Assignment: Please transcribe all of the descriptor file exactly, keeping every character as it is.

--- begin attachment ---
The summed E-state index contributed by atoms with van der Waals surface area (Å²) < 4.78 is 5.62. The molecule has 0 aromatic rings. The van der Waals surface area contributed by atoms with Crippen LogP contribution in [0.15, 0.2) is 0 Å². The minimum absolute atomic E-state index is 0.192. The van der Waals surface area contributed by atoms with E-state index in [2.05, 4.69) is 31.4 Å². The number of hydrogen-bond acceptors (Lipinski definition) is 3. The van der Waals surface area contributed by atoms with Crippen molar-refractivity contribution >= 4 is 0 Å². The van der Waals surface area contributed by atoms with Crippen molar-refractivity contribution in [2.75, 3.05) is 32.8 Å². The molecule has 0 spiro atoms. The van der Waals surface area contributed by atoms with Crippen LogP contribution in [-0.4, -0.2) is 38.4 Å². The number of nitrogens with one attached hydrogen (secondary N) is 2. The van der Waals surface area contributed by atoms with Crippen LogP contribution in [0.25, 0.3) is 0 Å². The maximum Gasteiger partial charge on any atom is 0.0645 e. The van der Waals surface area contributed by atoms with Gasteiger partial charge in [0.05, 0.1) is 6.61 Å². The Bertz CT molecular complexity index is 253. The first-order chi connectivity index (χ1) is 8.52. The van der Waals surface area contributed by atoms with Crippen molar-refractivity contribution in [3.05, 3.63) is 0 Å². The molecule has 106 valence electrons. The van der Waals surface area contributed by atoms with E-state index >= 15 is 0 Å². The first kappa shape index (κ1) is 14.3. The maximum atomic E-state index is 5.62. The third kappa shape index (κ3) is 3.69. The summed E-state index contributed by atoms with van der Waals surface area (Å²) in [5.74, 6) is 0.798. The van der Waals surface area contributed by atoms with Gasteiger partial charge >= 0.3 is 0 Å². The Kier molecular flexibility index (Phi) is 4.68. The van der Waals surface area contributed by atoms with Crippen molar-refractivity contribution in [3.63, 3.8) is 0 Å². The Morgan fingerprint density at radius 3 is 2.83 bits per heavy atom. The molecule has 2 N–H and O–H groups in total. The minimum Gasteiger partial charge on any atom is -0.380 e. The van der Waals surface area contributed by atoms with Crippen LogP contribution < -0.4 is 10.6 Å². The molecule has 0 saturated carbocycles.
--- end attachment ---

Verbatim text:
The summed E-state index contributed by atoms with van der Waals surface area (Å²) < 4.78 is 5.62. The molecule has 0 aromatic rings. The van der Waals surface area contributed by atoms with Crippen LogP contribution in [0.15, 0.2) is 0 Å². The minimum absolute atomic E-state index is 0.192. The van der Waals surface area contributed by atoms with E-state index in [2.05, 4.69) is 31.4 Å². The number of hydrogen-bond acceptors (Lipinski definition) is 3. The van der Waals surface area contributed by atoms with Crippen molar-refractivity contribution >= 4 is 0 Å². The van der Waals surface area contributed by atoms with Crippen molar-refractivity contribution in [2.75, 3.05) is 32.8 Å². The molecule has 0 spiro atoms. The van der Waals surface area contributed by atoms with Crippen LogP contribution in [-0.4, -0.2) is 38.4 Å². The number of nitrogens with one attached hydrogen (secondary N) is 2. The van der Waals surface area contributed by atoms with Crippen LogP contribution in [0.25, 0.3) is 0 Å². The maximum Gasteiger partial charge on any atom is 0.0645 e. The van der Waals surface area contributed by atoms with Gasteiger partial charge in [0.05, 0.1) is 6.61 Å². The Bertz CT molecular complexity index is 253. The first-order chi connectivity index (χ1) is 8.52. The van der Waals surface area contributed by atoms with Crippen molar-refractivity contribution in [3.05, 3.63) is 0 Å². The molecule has 106 valence electrons. The van der Waals surface area contributed by atoms with E-state index >= 15 is 0 Å². The first kappa shape index (κ1) is 14.3. The maximum atomic E-state index is 5.62. The third kappa shape index (κ3) is 3.69. The summed E-state index contributed by atoms with van der Waals surface area (Å²) in [5.74, 6) is 0.798. The van der Waals surface area contributed by atoms with Gasteiger partial charge >= 0.3 is 0 Å². The Kier molecular flexibility index (Phi) is 4.68. The van der Waals surface area contributed by atoms with Crippen molar-refractivity contribution in [3.63, 3.8) is 0 Å². The Morgan fingerprint density at radius 3 is 2.83 bits per heavy atom. The molecule has 2 N–H and O–H groups in total. The minimum Gasteiger partial charge on any atom is -0.380 e. The van der Waals surface area contributed by atoms with Crippen LogP contribution < -0.4 is 10.6 Å². The molecule has 0 saturated carbocycles.